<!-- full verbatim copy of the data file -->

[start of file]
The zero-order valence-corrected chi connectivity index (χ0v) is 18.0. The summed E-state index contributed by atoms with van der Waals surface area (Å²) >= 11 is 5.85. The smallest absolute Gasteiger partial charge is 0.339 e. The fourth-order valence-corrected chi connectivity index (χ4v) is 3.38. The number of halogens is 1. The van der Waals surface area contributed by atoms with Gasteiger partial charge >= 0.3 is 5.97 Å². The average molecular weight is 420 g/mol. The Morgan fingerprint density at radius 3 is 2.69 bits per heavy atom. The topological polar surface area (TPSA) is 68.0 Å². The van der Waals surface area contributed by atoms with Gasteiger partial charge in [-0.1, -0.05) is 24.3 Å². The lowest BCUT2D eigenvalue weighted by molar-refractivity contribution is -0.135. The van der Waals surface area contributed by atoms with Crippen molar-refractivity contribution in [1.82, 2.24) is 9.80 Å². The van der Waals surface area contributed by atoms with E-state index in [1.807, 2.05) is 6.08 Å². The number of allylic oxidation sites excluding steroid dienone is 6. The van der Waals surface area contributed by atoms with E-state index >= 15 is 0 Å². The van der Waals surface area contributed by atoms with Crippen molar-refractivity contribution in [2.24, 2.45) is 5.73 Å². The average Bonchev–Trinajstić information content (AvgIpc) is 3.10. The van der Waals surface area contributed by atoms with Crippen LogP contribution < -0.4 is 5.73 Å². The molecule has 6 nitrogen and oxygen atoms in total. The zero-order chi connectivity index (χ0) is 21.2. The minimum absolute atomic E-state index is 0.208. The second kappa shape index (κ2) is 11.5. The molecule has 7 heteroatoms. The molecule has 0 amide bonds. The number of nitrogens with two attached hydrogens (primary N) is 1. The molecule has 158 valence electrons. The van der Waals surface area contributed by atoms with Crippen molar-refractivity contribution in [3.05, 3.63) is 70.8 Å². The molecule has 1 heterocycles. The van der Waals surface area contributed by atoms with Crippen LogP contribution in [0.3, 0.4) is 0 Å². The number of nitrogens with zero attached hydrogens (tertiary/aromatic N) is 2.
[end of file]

The zero-order valence-corrected chi connectivity index (χ0v) is 18.0. The summed E-state index contributed by atoms with van der Waals surface area (Å²) >= 11 is 5.85. The smallest absolute Gasteiger partial charge is 0.339 e. The fourth-order valence-corrected chi connectivity index (χ4v) is 3.38. The number of halogens is 1. The van der Waals surface area contributed by atoms with Gasteiger partial charge >= 0.3 is 5.97 Å². The average molecular weight is 420 g/mol. The Morgan fingerprint density at radius 3 is 2.69 bits per heavy atom. The topological polar surface area (TPSA) is 68.0 Å². The van der Waals surface area contributed by atoms with Gasteiger partial charge in [-0.1, -0.05) is 24.3 Å². The lowest BCUT2D eigenvalue weighted by molar-refractivity contribution is -0.135. The van der Waals surface area contributed by atoms with Crippen molar-refractivity contribution in [1.82, 2.24) is 9.80 Å². The van der Waals surface area contributed by atoms with E-state index in [1.807, 2.05) is 6.08 Å². The number of allylic oxidation sites excluding steroid dienone is 6. The van der Waals surface area contributed by atoms with E-state index >= 15 is 0 Å². The van der Waals surface area contributed by atoms with Crippen molar-refractivity contribution in [2.24, 2.45) is 5.73 Å². The average Bonchev–Trinajstić information content (AvgIpc) is 3.10. The van der Waals surface area contributed by atoms with Crippen LogP contribution < -0.4 is 5.73 Å². The molecule has 6 nitrogen and oxygen atoms in total. The zero-order chi connectivity index (χ0) is 21.2. The minimum absolute atomic E-state index is 0.208. The second kappa shape index (κ2) is 11.5. The molecule has 7 heteroatoms. The molecule has 0 amide bonds. The number of nitrogens with two attached hydrogens (primary N) is 1. The molecule has 158 valence electrons. The van der Waals surface area contributed by atoms with Crippen molar-refractivity contribution in [3.05, 3.63) is 70.8 Å². The molecule has 1 heterocycles. The van der Waals surface area contributed by atoms with Crippen LogP contribution in [0.3, 0.4) is 0 Å². The number of nitrogens with zero attached hydrogens (tertiary/aromatic N) is 2.